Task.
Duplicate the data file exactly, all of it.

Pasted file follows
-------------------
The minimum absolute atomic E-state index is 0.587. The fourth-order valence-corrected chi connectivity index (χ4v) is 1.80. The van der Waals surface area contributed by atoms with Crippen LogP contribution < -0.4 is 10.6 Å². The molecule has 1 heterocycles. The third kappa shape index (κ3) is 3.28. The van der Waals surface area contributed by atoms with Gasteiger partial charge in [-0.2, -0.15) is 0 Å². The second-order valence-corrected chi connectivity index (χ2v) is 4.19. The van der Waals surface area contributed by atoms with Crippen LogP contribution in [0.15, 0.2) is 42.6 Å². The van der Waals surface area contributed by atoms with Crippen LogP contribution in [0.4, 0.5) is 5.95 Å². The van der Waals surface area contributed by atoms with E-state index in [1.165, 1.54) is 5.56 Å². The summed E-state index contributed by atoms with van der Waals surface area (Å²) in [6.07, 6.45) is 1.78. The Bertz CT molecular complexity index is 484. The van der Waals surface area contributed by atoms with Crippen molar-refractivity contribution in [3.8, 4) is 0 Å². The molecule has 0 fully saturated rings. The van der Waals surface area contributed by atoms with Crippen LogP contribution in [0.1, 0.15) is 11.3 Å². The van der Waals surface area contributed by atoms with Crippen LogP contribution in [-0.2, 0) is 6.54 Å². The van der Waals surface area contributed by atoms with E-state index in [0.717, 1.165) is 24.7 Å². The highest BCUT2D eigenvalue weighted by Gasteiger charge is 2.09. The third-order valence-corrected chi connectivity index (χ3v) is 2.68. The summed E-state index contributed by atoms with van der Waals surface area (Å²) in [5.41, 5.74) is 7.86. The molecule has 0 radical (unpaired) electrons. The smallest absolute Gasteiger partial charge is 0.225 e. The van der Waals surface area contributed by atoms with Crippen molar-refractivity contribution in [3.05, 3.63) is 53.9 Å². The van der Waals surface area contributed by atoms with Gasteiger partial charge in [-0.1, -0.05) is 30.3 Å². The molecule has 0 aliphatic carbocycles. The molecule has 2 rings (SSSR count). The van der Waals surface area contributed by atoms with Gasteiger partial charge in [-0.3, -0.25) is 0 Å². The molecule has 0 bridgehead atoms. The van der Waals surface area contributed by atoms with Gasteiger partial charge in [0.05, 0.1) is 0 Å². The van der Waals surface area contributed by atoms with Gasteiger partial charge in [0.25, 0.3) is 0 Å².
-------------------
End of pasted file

The minimum absolute atomic E-state index is 0.587. The fourth-order valence-corrected chi connectivity index (χ4v) is 1.80. The van der Waals surface area contributed by atoms with Crippen LogP contribution < -0.4 is 10.6 Å². The molecule has 1 heterocycles. The third kappa shape index (κ3) is 3.28. The van der Waals surface area contributed by atoms with Gasteiger partial charge in [-0.2, -0.15) is 0 Å². The second-order valence-corrected chi connectivity index (χ2v) is 4.19. The van der Waals surface area contributed by atoms with Crippen LogP contribution in [0.15, 0.2) is 42.6 Å². The van der Waals surface area contributed by atoms with Crippen LogP contribution in [0.4, 0.5) is 5.95 Å². The van der Waals surface area contributed by atoms with E-state index in [1.165, 1.54) is 5.56 Å². The summed E-state index contributed by atoms with van der Waals surface area (Å²) in [6.07, 6.45) is 1.78. The Bertz CT molecular complexity index is 484. The van der Waals surface area contributed by atoms with Crippen molar-refractivity contribution in [3.8, 4) is 0 Å². The molecule has 0 fully saturated rings. The van der Waals surface area contributed by atoms with Crippen LogP contribution in [0.1, 0.15) is 11.3 Å². The van der Waals surface area contributed by atoms with Crippen LogP contribution in [-0.2, 0) is 6.54 Å². The van der Waals surface area contributed by atoms with E-state index in [0.717, 1.165) is 24.7 Å². The highest BCUT2D eigenvalue weighted by Gasteiger charge is 2.09. The third-order valence-corrected chi connectivity index (χ3v) is 2.68. The summed E-state index contributed by atoms with van der Waals surface area (Å²) in [5.41, 5.74) is 7.86. The molecule has 0 radical (unpaired) electrons. The smallest absolute Gasteiger partial charge is 0.225 e. The van der Waals surface area contributed by atoms with Crippen molar-refractivity contribution in [3.05, 3.63) is 53.9 Å². The van der Waals surface area contributed by atoms with Gasteiger partial charge in [-0.1, -0.05) is 30.3 Å². The molecule has 0 aliphatic carbocycles. The molecule has 2 rings (SSSR count). The van der Waals surface area contributed by atoms with Gasteiger partial charge in [-0.3, -0.25) is 0 Å². The molecule has 0 bridgehead atoms. The van der Waals surface area contributed by atoms with Gasteiger partial charge in [0.05, 0.1) is 0 Å². The van der Waals surface area contributed by atoms with Gasteiger partial charge in [0.25, 0.3) is 0 Å².